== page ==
18.00 €           picture
Gardens (Gärten)

Gardens (Gärten)


  • Series 16er
  • hand stitched
  • 44 pages
  • German translation by Michael Kegler


9.00 €           picture

Ana Martins Marques is a star of the poetry scene in Brazil, and Michael Kegler has carefully transcribed from her slim volume »A Garden for Ingeborg« and included some more of his favorite poems by her:

To her own seven favorite women lyricists, in turn, Ana Martins Marques prepares a garden of her own in one poem each in our selection. These are the poets

Orides is Orides Fontela (1940, São João da Boa Vista – 1998, Campos do Jordão);
Sylvia Plath (1932, Boston - 1963, London);
Wisława Szymborska (1923, Kórnik – 2012, Kraków);
Alejandra Pizarnik (1936, Avellaneda – 1972, Buenos Aires);
Marina Tsvetaeva (1892, Moscow – 1941, Yelabuga);
Ingeborg Bachmann (1926, Klagenfurt – 1973, Rome);
Laura is Laura Riding (1901, Nova Iorque – 1991, Sebastian, Florida).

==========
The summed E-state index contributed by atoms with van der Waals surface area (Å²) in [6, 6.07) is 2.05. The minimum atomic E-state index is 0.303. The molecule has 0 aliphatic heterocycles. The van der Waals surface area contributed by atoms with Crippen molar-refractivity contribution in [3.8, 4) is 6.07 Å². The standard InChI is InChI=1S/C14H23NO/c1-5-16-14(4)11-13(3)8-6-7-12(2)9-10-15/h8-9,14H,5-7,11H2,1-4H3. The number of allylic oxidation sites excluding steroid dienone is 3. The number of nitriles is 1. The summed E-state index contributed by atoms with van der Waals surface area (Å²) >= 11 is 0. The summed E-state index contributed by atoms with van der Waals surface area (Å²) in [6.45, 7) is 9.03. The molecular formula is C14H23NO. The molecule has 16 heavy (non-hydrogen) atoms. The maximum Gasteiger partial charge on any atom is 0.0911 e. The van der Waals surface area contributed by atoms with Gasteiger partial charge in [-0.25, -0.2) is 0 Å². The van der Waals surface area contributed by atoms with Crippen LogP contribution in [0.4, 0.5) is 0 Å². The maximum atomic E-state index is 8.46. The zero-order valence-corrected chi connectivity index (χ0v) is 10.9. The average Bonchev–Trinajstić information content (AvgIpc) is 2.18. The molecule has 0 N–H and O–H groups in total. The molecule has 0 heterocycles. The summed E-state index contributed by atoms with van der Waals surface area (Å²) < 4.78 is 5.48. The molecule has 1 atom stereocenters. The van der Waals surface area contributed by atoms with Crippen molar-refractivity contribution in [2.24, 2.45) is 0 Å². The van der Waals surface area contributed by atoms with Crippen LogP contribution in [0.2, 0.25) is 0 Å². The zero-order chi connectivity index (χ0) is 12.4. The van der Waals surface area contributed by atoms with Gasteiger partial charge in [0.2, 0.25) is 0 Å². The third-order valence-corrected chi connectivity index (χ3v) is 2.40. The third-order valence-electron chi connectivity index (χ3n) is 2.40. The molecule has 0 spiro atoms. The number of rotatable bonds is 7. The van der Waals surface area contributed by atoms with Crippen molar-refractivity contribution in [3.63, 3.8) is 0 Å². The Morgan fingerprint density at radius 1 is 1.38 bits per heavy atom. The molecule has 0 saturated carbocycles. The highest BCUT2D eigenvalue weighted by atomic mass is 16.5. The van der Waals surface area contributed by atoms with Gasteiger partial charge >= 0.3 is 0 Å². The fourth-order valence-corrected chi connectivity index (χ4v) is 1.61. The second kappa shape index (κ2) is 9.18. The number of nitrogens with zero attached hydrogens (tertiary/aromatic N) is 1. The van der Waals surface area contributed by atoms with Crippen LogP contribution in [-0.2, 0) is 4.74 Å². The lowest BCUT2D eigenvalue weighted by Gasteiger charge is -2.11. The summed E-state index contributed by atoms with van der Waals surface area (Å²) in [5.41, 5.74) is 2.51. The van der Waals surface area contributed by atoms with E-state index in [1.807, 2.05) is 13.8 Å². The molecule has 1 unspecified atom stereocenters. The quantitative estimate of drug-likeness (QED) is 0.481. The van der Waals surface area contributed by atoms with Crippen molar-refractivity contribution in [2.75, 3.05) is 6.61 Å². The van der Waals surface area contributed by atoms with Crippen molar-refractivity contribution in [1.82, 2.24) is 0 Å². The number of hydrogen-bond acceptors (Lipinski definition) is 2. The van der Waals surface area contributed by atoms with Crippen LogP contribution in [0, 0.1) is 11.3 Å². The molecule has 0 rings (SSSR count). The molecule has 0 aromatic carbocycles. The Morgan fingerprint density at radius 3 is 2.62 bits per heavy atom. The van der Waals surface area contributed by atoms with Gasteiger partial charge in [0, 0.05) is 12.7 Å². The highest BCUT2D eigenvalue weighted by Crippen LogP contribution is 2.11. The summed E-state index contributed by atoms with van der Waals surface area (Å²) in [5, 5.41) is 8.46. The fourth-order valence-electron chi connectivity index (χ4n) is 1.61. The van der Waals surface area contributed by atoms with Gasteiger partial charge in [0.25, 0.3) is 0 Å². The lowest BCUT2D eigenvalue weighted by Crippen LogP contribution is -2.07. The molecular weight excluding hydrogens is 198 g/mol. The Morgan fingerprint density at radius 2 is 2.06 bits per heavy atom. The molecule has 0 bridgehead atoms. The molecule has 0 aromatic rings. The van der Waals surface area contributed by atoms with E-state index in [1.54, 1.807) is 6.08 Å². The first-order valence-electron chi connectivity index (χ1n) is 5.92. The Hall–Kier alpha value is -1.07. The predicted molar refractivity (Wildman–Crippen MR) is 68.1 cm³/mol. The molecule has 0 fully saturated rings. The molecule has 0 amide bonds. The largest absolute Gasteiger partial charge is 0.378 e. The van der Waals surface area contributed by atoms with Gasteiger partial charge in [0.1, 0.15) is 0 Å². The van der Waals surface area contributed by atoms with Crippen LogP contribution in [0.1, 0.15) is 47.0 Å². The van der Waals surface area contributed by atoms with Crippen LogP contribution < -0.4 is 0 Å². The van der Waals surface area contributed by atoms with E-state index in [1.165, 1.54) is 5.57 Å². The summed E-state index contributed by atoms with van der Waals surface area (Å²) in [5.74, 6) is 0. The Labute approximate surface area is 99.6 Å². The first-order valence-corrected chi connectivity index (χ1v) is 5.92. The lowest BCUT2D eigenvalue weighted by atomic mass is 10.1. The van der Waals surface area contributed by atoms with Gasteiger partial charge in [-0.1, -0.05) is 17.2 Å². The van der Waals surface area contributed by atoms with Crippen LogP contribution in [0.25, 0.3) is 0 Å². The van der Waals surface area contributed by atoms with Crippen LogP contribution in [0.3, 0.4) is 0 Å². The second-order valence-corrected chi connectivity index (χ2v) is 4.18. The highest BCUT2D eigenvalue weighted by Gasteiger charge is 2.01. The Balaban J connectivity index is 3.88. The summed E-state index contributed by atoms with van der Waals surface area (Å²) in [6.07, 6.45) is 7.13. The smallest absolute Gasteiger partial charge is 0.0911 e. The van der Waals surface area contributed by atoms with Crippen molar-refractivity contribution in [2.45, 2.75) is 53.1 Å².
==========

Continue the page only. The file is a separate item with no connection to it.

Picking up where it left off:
Poems by Ana Martins Marques have been translated into Spanish, Italian and German. Her fourth volume of poetry, »Risque esta palavra« (2021), was recently published in Brazil, and its title – in German: »Cross out this Word« – may well be read programmatically.

Translated with www.DeepL.com/Translator (free version)



18.00 €           picture


18.00 €           picture
Better not wait on King Tide

Better not wait on King Tide


  • Softcover
  • 88 pages
  • one map with ship positions
  • one island border


18.00 €           picture